Example 1: from Richard Deming, Sleep: Our Unknown Life (1972)

Original (with selected passages underlined):

Unlike human subjects, animal subjects in the sleep laboratory obviously cannot be awakened and asked what they were dreaming. So until relatively recently it was impossible to state with absolute certainty that any animal actually dreamed. Then, by a happy accident, experimenters obtained pretty solid evidence that at least one animal has dreams.

A team of researchers at the University of Pittsburgh was attempting to find out if sleep loss would cause hallucinations (or microsleep dreams, if Dr. Ralph Berger's theory is correct) in monkeys, as it did in human beings. The initial procedure was to strap each monkey to a chair inside what had originally been a telephone booth. A projection screen was placed directly in front of the monkey, and colored slides were periodically shown on it. Each time a slide was projected, the monkey received an electric shock unless it repeatedly pressed a bar in front of it.

All the monkeys used in the experiment quickly learned to avoid the shock by pressing the bar. They pressed it on an average of fifty times a minute whenever an image appeared on the screen.

After a monkey had learned its lessons and had been thoroughly deprived of sleep, the researchers fitted it with contact lenses that dimmed its vision without completely blinding it. They left the screen in place, but projected no more slides onto it. Then they waited for the monkey to develop hallucinations and start pressing the bar.

Unfortunately for the purposes of the experiment, all the animals went to sleep. Each time they put a different monkey in the converted telephone booth, the same thing happened. Finally, as the experimenters ruefully watched one of the monkeys through the viewing window, it passed into deep sleep, then back up into REM sleep -- and suddenly, in its sleep, began furiously pressing the lever.

Obviously the monkey was seeing images in its sleep, which could only mean that it was dreaming. Therefore, while the experiment failed in its initial purpose, it did prove something equally important -- that at least one animal, the monkey, has dreams during sleep.


Definite evidence of dreams in any animal is only recent. In an experiment on hallucinations caused by sleep loss, monkeys had to press a bar to avoid shock when slides, shown periodically, appeared. Trained in this manner, the monkeys were deprived of sleep, had their vision dimmed, and were placed before the screen, but no slides were projected. Although falling into REM sleep, one monkey repeatedly pressed the bar, apparently seeing images and, therefore, dreaming.

Try the next example on your own.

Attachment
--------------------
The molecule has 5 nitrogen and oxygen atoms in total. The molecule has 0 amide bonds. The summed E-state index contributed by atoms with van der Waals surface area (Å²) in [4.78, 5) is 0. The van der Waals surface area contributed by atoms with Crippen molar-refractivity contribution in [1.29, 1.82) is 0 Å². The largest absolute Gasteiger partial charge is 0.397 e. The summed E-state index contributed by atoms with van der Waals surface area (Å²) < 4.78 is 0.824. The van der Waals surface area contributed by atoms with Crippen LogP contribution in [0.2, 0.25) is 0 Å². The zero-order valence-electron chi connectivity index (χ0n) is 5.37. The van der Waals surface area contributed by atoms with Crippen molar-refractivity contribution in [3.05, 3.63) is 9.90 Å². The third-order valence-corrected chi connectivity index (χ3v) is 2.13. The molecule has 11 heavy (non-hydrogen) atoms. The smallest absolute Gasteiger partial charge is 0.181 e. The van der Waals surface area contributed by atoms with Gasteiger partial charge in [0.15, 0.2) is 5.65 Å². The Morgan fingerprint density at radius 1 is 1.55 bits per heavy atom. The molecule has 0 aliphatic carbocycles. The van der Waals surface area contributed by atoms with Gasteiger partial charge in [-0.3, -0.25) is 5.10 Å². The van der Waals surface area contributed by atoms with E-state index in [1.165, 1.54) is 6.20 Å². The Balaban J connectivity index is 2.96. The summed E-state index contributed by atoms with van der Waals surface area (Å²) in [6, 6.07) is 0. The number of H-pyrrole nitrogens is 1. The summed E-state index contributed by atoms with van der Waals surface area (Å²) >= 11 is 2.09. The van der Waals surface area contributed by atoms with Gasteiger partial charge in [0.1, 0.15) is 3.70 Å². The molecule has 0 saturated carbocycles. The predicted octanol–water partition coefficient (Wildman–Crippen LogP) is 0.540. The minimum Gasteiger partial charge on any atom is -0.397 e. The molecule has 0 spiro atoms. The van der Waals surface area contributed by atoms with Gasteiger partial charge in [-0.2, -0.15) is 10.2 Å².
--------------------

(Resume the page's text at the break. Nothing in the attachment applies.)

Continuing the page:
Example 2: from Mort Rosenblum, Coups and Earthquakes: Reporting the World for America (1979)

Original (please underline main points you select):

News organizations respond differently when direct measures are imposed. When former Indian prime minister Indira Gandhi insisted that Western reporters sign a list of guidelines for coverage, there were three reactions. Some refused to sign and left the country in a blaze of integrity; some signed and respected the restrictions; and others signed and paid no attention to them. Correspondents who stayed and ignored the guidelines say they pulled no punches. But some editors who followed events closely said they detected a slightly tempered tone.

The imposition of self-censorship can be more damaging than direct measures. Many authorities will let correspondents file whatever they want, but they react harshly if they are unhappy with what is reported. This was called the "File now, die later" policy in Chile after the 1973 coup. Faced with undefined threats, reporters may inadvertently withhold sensitive information by convincing themselves that their perfectly reliable sources are not good enough. And the more timid deliberately omit material that might well have gotten by an official censor.

A number of foreign editors tell their correspondents to ignore pressures and report frankly. Should they get thrown out, they will be reassigned somewhere else. But other editors prefer that their correspondents do not risk getting thrown out except on the biggest of stories. An expulsion is not necessarily a badge of honor. Often authorities will not allow news organizations to replace ejected corespondents. News agencies can be particularly sensitive if they sell their news and photos to local papers in the country. AP and UPI policy is to report the news, whatever the consequences, but local bureau chiefs and correspondents are sometimes reluctant to jeopardize agency income by risking having their offices closed down. Regardless of an organization's policy, correspondents know that if they provoke the wrath of hard-line rulers, they could suffer a fate worse than expulsion.